Which Battery is Best for Solar?
The best solar battery is a lithium battery. It has the longest lifespan and has more energy capacity than other solar batteries.
Lithium isn’t necessarily the best solar battery in every case. Sometimes it’s better to go with the other options. This post looks at how to compare solar batteries and choose the one that fits your needs.
How do I compare solar batteries?
Solar batteries have unique characteristics. Knowing these characteristics and how they influence the performance of your solar system will help you find the right battery.
What are your options?
You can get lithium, flooded lead acid, AGM and gel batteries anywhere in Zimbabwe. You can compare solar batteries based on:
- How much energy they can supply (battery capacity)
- How long they last (battery lifespan)
- How efficient they are (battery efficiency)
- How much upkeep they need (battery maintenance)
- How many appliances you can run on them (load capability)
- How much they cost (price)
These are the most important specifications. Let’s compare the types of batteries for solar systems using these specifications.
Lithium batteries have the longest lifespan lasting up to 15 years. A depth-of-discharge of 80% gives them a greater capacity than other batteries. They also have a better efficiency (85%) which allows them to charge quicker than other batteries.
Lithium can handle a large load and doesn’t require maintenance. The only drawback with lithium batteries is that they’re the most expensive solar battery costing up to three times as much as a flooded lead acid battery.
Check out this guide for a detailed look at lithium batteries.
AGM has a depth-of-discharge of 50%. They can be discharged to 80% but manufacturers recommend you discharge them to 50% to maintain the batteries capacity for longer. AGM has a lifespan of 4 years.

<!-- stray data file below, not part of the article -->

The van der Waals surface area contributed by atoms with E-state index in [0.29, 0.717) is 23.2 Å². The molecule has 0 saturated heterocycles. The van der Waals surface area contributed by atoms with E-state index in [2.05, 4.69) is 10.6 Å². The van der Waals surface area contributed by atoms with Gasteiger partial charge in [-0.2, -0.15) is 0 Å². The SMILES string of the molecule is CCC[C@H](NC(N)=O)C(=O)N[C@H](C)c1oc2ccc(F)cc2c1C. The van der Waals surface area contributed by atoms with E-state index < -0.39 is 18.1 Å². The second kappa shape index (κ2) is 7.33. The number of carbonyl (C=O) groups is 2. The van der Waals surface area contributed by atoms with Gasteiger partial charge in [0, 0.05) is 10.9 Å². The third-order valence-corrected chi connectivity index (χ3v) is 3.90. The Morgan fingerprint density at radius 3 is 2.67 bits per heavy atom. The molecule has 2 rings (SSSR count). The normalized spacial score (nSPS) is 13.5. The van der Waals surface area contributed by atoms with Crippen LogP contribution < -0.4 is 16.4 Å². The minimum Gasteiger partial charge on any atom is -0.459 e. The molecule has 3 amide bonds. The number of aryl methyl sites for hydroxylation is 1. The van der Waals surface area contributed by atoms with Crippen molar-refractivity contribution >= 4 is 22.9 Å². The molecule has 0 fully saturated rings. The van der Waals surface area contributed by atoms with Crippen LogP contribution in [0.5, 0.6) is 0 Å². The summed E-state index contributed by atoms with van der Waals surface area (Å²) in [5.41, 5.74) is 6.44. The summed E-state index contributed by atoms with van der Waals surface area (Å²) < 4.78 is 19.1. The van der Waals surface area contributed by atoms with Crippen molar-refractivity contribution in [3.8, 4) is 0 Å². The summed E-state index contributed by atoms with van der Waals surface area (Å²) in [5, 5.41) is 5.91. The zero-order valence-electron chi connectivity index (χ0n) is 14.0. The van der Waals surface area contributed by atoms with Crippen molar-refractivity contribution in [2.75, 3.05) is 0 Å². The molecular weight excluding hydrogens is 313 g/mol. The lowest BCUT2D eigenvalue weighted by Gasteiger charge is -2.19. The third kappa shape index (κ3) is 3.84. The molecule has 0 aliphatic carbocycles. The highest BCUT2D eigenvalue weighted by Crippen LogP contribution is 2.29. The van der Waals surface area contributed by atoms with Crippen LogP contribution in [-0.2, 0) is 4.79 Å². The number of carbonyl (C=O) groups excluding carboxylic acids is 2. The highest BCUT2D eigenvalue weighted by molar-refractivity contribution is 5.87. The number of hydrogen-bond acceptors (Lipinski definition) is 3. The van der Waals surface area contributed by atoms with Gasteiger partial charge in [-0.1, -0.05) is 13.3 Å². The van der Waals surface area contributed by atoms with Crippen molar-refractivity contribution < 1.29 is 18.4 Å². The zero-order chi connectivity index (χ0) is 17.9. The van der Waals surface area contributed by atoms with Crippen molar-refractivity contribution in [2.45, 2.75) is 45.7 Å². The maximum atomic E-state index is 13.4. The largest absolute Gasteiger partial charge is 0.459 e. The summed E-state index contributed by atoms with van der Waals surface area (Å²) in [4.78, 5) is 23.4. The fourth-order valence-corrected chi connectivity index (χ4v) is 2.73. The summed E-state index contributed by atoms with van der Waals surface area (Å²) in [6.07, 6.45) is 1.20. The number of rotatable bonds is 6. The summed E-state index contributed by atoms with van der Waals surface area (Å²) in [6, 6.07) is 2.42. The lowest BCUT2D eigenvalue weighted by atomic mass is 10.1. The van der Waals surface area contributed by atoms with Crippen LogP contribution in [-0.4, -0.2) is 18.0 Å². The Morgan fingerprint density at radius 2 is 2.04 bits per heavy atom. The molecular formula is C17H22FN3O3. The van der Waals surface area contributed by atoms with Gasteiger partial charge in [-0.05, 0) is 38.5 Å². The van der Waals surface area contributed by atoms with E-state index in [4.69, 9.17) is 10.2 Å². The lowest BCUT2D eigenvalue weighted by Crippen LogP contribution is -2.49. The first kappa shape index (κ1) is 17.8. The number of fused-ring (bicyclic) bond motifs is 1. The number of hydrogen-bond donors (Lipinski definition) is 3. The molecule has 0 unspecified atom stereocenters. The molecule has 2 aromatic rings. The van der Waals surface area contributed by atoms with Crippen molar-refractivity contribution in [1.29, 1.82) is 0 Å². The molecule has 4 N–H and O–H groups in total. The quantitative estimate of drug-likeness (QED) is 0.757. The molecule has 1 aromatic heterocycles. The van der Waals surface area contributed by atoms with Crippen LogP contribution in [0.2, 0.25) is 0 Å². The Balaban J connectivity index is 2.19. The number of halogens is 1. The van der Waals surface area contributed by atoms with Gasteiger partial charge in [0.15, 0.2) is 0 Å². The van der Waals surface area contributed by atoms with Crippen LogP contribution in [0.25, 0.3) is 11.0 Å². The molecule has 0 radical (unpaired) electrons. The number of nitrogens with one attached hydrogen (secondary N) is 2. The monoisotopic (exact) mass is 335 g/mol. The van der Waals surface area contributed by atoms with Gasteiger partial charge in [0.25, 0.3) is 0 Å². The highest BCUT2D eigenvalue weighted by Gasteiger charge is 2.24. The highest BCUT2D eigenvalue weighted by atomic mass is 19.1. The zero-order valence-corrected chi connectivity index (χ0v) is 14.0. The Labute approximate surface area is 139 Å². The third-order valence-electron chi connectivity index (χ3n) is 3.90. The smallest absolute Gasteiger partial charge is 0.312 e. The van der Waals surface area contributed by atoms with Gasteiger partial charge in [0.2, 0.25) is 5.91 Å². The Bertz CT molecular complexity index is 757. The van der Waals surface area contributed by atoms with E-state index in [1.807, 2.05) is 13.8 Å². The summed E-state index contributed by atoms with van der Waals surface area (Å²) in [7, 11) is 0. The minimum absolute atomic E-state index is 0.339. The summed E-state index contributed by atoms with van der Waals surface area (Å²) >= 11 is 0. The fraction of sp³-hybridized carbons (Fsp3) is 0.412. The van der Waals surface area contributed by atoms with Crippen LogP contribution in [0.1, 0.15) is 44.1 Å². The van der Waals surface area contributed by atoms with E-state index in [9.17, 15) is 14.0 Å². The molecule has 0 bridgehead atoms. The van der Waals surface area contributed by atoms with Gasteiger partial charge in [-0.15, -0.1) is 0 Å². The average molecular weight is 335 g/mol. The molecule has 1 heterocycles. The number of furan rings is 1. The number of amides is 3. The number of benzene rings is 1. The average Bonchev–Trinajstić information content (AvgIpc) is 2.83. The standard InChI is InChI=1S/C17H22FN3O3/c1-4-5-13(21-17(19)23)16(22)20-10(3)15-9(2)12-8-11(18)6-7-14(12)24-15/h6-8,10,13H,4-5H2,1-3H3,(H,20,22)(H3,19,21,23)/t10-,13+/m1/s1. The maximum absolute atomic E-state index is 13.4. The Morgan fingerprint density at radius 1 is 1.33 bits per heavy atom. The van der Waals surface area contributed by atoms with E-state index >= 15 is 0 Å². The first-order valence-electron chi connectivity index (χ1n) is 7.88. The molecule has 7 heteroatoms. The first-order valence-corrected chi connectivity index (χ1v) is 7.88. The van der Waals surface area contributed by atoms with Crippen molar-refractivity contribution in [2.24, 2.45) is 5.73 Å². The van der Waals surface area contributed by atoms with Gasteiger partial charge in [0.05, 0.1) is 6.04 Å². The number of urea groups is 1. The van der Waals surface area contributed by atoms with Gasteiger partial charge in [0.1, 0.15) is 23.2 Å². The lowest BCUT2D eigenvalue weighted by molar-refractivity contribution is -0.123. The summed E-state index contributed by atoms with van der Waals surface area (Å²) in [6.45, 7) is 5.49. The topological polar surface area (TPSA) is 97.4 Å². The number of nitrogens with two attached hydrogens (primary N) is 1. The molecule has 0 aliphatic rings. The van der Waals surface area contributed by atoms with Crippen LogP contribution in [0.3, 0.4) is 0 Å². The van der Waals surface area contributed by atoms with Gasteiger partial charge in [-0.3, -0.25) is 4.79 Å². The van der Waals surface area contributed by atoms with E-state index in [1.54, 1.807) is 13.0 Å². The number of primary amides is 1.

They have lower efficiency (80%) than lithium so they charge slower. AGM can handle higher loads, doesn’t require maintenance and is cheaper than lithium.
Check out this guide for a detailed look at AGM batteries.
Gel batteries are like AGM. They have a depth of discharge of 50% and have the same efficiency and charge rate. They also don’t need maintenance and cost less than lithium.
The difference with gel batteries is they don’t handle higher loads as well. Although they can be more expensive than AGM they do however have a longer lifespan of 6 years.
Check out this guide for more on gel batteries.
Flooded lead acid batteries
Like gel and AGM, flooded lead acid batteries have a depth of discharge of 50%. They also have the same efficiency and have a lifespan of 4 years.
The biggest drawback of flooded lead acid is they require maintenance and they charge the slowest compared to other batteries. They are, however, the cheapest solar battery.
Check out this guide for more on flooded lead acid batteries.
|Lithium battery||Gel battery||AGM battery||Flooded lead acid battery|
|Depth of discharge||80%||50%||50%||50%|
|Lifespan in years||10||6||4||4|
How do I choose a solar battery?
Which battery specification should you pay the most attention to? Capacity, efficiency, price? While it depends on your needs, here are some general guidelines.
Deciding which battery specs matter for your needs
These are a few common situations and what specifications you should look out for.
You need a lot of energy
If you need more power at once look for batteries with a higher power rating. If you want to power energy-intensive appliances like pumps, compressors and machinery, get a battery with a high instant power rating.
Power rating is how much power a battery provides. It tells you how many and which appliances you can power. A power rating can be given in kilowatts or amps.
Batteries have a continuous power rating and an instantaneous (5-minute) power rating. The instantaneous power rating is important if you want to run appliances that need a high current to start before they run on lower power. Pumps are one such appliance.
For off-grid homes, you need batteries with a high capacity, efficiency and load capability. You’re relying solely on your batteries, so you want to get the most out of it. You also might consider the lifespan of the batteries.
Battery as backup
If you’re using batteries just for backup when there is load shedding, you don’t have to worry as much about capacity or efficiency. The critical factors here would be how much maintenance you’re comfortable doing and what load capacity you need.
That in short is how you can select the right battery. Ultimately, it comes down to how you will use them and your budget. That’s why you need to know how they perform. If you haven’t already, read the guides to batteries I’ve linked to get a detailed understanding of each battery.